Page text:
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Published on Friday, September 16, 2011

Deadwood:

How a Non-Western Television Series
Challenged Myth and Stereotype

By Kenneth Mark Hoover

 



   

I. On its Ancient Roman Origin

"Sometimes I wish we could just hit 'em over the head, rob 'em, and throw their bodies in the creek." - Al Swearengen

Deadwood has superb writing, excellent characterization, exacting historical research and atmosphere. But it is not a western, and was never intended by its creator, David Milch, to be a western.

Milch originally approached HBO pitching the story of lawless people struggling to create social stability and civilization out of chaos. He wanted to set the series in ancient Rome, but HBO already had that idea in production. So Milch chose the Old West as his background, setting the story in Deadwood. The setting was incidental to the story arc Milch wanted to tell. Therefore, since the Old West is nothing more than background stage furniture, and plays no integral part to the overall storyline, Deadwood does not, and was never meant from the outset of its creation, to be a western.

However, despite the method by which it was created, Deadwood is today believed by many viewers and writers of the genre to be a western. So in this light I will consider the series, its impact on our genre, and how it helped shape, and ultimately challenge, the collective consciousness of American culture.

II. The Quality of Writing

"Puberty may bring you to understand what we take for mother-love is really murderous hatred and a desire for revenge." - E.B. Farnum

The first thing you notice when you watch this series is the level of writing. Then again we are talking about television which, through its main purpose to elevate mediocrity, is not a terribly high bar. But, Milch's work for the most part, and considered from the standpoint of pure literary art, is stellar, and born from the fire of genius. To be fair, Milch doesn't get everything right. But when his game is on, the story, and the characters, shine bright.

For a writer like myself who works in the genre, this was a welcome change. It is also a direct shot by Milch at Old West stereotypes whose creation had more to do with early Hollywood censorship, and the Hays Code, than historical accuracy.

I think it's important to expand this last point further so we can better understand Deadwood on a deeper level. Through movies and books, restrictive stereotypes and cliches were nurtured by writers and directors alike until they subsumed the American consciousness and become accepted as fact -- at least among the general populace. The Laconic Cowboy, The Whore with the Heart of Gold, The Spinster Schoolmarm, and other two-dimensional characters continue to populate, and debilitate, the genre today. Which is not to say such characters never existed. The West was populated by millions of people from different backgrounds, theologies, and cultures. That's a given.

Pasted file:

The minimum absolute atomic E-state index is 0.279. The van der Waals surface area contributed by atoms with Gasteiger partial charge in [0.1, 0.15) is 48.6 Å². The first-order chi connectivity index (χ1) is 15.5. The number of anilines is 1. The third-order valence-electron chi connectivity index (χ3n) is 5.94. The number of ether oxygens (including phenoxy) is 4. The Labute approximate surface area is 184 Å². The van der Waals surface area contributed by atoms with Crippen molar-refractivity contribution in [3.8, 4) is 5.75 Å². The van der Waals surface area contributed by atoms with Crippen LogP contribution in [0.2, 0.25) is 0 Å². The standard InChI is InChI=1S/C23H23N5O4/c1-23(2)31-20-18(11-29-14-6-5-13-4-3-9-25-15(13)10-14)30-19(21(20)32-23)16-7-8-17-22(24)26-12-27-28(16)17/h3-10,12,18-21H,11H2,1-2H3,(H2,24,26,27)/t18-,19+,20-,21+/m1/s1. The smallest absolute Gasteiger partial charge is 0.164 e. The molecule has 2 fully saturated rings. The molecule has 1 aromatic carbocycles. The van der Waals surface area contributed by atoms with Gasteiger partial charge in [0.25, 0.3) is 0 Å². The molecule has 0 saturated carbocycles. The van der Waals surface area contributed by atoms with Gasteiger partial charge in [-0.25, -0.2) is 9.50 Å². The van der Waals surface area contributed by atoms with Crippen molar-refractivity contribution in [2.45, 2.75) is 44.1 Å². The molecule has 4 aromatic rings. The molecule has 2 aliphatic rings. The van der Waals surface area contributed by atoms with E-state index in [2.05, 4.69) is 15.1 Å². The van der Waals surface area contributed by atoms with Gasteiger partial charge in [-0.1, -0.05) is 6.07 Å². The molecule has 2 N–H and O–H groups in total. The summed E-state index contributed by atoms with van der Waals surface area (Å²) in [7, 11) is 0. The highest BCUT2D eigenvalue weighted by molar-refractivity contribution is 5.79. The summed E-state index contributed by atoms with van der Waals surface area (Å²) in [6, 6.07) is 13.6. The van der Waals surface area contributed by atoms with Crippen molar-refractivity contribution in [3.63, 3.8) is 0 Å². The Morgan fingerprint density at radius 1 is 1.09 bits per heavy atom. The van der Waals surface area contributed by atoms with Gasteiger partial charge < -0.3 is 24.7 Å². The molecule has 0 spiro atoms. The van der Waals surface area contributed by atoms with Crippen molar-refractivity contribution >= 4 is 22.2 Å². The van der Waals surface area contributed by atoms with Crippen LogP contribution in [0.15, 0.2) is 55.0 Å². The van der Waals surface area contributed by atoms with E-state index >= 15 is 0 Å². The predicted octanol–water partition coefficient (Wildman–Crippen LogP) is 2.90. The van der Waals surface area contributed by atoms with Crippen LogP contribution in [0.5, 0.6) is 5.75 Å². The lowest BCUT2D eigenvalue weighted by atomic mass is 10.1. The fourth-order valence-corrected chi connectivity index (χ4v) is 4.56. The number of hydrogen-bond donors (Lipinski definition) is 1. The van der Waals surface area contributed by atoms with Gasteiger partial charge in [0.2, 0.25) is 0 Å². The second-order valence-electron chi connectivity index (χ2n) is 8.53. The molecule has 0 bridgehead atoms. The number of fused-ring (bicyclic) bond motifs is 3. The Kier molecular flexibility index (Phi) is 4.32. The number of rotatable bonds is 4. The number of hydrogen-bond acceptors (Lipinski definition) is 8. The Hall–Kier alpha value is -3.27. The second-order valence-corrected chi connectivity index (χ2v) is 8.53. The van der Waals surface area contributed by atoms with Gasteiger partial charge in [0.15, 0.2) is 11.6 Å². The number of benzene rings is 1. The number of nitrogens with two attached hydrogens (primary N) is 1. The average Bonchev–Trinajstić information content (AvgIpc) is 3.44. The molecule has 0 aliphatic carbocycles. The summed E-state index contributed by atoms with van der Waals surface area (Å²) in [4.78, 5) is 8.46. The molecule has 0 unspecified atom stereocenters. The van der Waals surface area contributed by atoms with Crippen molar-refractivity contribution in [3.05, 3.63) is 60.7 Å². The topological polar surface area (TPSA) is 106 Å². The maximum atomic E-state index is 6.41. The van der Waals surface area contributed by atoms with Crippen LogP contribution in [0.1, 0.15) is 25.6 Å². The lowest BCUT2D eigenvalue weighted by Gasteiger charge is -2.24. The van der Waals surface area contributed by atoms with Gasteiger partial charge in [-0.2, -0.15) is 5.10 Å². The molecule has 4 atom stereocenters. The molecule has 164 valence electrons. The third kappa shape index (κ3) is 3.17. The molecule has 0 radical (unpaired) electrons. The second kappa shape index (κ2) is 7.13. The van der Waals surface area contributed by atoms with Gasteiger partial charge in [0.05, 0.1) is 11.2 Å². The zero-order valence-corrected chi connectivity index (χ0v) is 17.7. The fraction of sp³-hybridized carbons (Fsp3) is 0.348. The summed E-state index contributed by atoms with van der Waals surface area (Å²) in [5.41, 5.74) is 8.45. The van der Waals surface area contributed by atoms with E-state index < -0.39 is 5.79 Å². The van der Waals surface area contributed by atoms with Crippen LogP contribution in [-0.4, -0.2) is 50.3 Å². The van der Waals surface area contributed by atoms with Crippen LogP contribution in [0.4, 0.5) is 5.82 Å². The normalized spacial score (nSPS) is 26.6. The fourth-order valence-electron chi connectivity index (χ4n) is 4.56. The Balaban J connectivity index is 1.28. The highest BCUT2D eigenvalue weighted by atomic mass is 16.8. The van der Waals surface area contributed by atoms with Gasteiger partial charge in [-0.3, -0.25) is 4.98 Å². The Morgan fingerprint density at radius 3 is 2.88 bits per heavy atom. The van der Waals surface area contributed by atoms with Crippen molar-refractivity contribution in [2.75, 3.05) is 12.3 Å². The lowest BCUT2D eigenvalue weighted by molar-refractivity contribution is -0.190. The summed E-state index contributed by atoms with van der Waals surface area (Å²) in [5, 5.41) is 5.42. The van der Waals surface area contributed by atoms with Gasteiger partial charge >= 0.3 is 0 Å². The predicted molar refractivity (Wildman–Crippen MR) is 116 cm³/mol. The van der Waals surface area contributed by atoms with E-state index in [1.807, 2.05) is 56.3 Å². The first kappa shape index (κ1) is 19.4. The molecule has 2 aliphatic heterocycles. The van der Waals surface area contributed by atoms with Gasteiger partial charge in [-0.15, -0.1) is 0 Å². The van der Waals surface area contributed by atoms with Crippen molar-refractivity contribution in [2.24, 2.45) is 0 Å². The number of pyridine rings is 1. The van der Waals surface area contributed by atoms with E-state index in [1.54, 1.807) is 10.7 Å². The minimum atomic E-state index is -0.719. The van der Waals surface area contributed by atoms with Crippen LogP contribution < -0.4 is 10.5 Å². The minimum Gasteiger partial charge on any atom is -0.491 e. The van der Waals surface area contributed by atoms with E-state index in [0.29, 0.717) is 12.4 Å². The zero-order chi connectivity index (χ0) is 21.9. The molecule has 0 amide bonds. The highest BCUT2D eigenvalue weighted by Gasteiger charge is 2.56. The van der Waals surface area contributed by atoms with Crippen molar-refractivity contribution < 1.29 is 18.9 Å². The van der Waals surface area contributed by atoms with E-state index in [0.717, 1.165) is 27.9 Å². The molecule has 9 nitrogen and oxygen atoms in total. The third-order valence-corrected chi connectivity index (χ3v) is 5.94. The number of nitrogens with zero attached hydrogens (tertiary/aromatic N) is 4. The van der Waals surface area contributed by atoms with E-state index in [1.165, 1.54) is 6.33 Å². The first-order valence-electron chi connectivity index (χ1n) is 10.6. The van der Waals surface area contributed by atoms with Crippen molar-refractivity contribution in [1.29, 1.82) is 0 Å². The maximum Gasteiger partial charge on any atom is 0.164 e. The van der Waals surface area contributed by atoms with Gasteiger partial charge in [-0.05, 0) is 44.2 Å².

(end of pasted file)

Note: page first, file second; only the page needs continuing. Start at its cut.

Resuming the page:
I merely argue the stereotypes we think of when we consider the Old West are not the norm, and were never the norm. The reductionist character of John Wayne was but one element of the mythos. Despite what we would like to think otherwise, he was not the template of historical accuracy.

Throughout time, the West, and our perception of the West, became something other than historical record. While it is true history is nothing more than a lie agreed upon, we nevertheless came to believe these historical revisions as fact. The ideas perpetuated by a Hollywood dream machine, itself dominated by censorship, percolated throughout the fabric of our culture.

That is why I think Deadwood, a so-called "western" television series that was never meant to be a western in the first place, successfully challenges that perception. It has its strongest, and most lasting impact, on that holistic level.





III. Language and its Effect

"Something terrible is going to happen here." - Joanie Stubbs

Much was made of the swearing and usage of modern language in Deadwood. Several swear words used throughout the series didn't come into common usage until the 20th century, though to be sure many others were used in Victorian times, and often. Especially in a mining camp populated by men living at a subsistence level in the middle of a wilderness.

Nevertheless, I personally had little trouble with this aspect, even though I understand some of it was anachronistic.

It might also explain the mediocre ratings. I can't help but wonder if viewers simply could not accept anything outside their comfort zone when confronted by Deadwood. I am not trying to be mean. But the western stereotype has taken such deep root in our imagination we cannot escape its influence. So I wonder if that might be part of the reason for the low ratings? People simply couldn't wrap their heads around a new way to tell old stories. I think it possible, especially when you consider this raw, in-your-face, full blown assault delivered by Milch.